Public Outcry Over Government Spending Hits At Luxuries
During sessions at Beijing’s National People’s Congress this week and on social media platforms like Sina Weibo, debate is raging in China about officials’ spending on wining and dining, funded by public money. While criticism about spending by government officials on luxury items is old news, and Beijing luxury retailers have come to expect sales spikes every March, this year particular attention has been paid to Moutai, the high-priced baijiu beloved of China’s wealthy businesspeople and officials.
Recently ranked the fourth-most valuable luxury brand in China on the Hurun Report’s 2011 list, in the last year Moutai has taken great pains to distance itself from the “luxury” tag. Upon hearing of his brand’s inclusion on the Hurun list, Moutai spokesman Ye Yuanhong told Chinese media, “In regards to being included in Hurun’s luxury brand list, Maotai has never claimed itself eligible to be considered a luxury brand. We don’t know anything about Hurun’s list, and wish to distance ourselves from it.”
Last week, Moutai general manager Liu Zili added fuel to the fire of public debate on government official spending, saying at an event, “If Moutai was banned [from government functions], I would be confused what drink could be served at government receptions. Should it be Lafite instead?” Liu’s remarks have, since last Friday, touched a nerve among Weibo users, with the subject discussed in more than 2 million entries since the weekend.
“If officials pay themselves, nobody will care what kind of drink they have. But how can they spend taxpayers’ money on drinking Moutai or Lafite? How about setting a cap of 30 yuan (US$4.75) for each meal per person if a meal is necessary for overtime work?” read a Weibo post on Tuesday.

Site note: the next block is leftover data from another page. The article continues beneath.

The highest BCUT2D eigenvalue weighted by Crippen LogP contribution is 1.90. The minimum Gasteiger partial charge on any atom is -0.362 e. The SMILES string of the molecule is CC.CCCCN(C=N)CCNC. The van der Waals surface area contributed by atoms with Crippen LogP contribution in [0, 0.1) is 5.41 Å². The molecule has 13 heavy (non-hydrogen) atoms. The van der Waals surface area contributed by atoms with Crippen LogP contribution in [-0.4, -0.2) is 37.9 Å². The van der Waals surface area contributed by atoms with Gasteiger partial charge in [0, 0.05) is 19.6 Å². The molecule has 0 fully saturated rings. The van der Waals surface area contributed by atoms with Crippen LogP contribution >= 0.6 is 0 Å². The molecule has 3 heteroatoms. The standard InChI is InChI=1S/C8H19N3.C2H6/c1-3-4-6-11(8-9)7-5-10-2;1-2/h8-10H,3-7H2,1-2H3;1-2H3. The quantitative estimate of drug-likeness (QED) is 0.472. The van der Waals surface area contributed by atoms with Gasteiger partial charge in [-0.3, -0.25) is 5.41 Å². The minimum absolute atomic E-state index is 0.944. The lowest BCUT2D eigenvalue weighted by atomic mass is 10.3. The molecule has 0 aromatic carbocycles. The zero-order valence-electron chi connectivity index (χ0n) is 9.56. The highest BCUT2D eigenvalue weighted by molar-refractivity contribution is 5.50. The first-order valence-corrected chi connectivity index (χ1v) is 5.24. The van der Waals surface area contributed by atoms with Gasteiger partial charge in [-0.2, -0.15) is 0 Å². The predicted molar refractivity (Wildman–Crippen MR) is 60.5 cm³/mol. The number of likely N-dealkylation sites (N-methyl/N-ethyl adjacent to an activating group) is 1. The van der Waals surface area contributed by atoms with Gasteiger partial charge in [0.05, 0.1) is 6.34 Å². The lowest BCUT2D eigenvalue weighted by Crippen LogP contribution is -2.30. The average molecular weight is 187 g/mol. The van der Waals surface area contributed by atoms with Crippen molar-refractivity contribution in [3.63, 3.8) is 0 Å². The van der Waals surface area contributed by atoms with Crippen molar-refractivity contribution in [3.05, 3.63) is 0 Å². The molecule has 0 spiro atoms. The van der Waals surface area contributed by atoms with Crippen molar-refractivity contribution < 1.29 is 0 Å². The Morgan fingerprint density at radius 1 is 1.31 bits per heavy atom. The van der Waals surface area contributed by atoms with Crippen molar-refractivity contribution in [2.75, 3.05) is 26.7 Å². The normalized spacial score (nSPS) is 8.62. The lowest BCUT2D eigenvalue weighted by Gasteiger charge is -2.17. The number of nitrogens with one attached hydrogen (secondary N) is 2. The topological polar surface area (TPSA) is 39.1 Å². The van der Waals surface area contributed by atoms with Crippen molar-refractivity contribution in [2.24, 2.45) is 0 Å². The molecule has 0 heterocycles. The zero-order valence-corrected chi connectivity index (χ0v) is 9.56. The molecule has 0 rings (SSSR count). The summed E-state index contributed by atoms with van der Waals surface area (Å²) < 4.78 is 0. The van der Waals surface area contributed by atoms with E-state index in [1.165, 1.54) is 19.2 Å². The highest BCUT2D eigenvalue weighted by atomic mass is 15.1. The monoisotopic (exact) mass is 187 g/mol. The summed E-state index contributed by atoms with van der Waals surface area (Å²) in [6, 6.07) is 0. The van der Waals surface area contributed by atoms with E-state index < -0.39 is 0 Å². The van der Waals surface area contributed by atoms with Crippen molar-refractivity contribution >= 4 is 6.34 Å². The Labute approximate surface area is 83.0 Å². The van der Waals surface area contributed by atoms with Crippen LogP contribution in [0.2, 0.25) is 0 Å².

The retail price of an ordinary 0.5-liter bottle of Moutai that contains 53 percent alcohol has surged from about 200 yuan per bottle in 2003 to more than 2,000 yuan per bottle in 2011, an increase of nearly 1,000 percent. Widely recognized among the favorite options at government receptions, the liquor brand has become a watchword for misuse of public funds and corruption by officials in China.
In his proposal to ban Moutai in government dining, political adviser Lin Jialai termed public-funded government receptions a major driving force behind the soaring price of the liquor.
Moutai has had a very uncomfortable relationship with the word “luxury” for quite some time. In November 2011, stories broke among Chinese media that Moutai would apply to be listed as an “international luxury brand.” As the story went viral, Moutai Group Honorary Chairman, Ji Keliang denied that Maotai had such plans, saying he is “opposed to Maotai baijiu being referred to as a luxury good.” But with price increases for bottles of Moutai showing no sign of stopping, and the spirit far beyond the price range of most consumers, it’s hard to argue it’s not a luxury.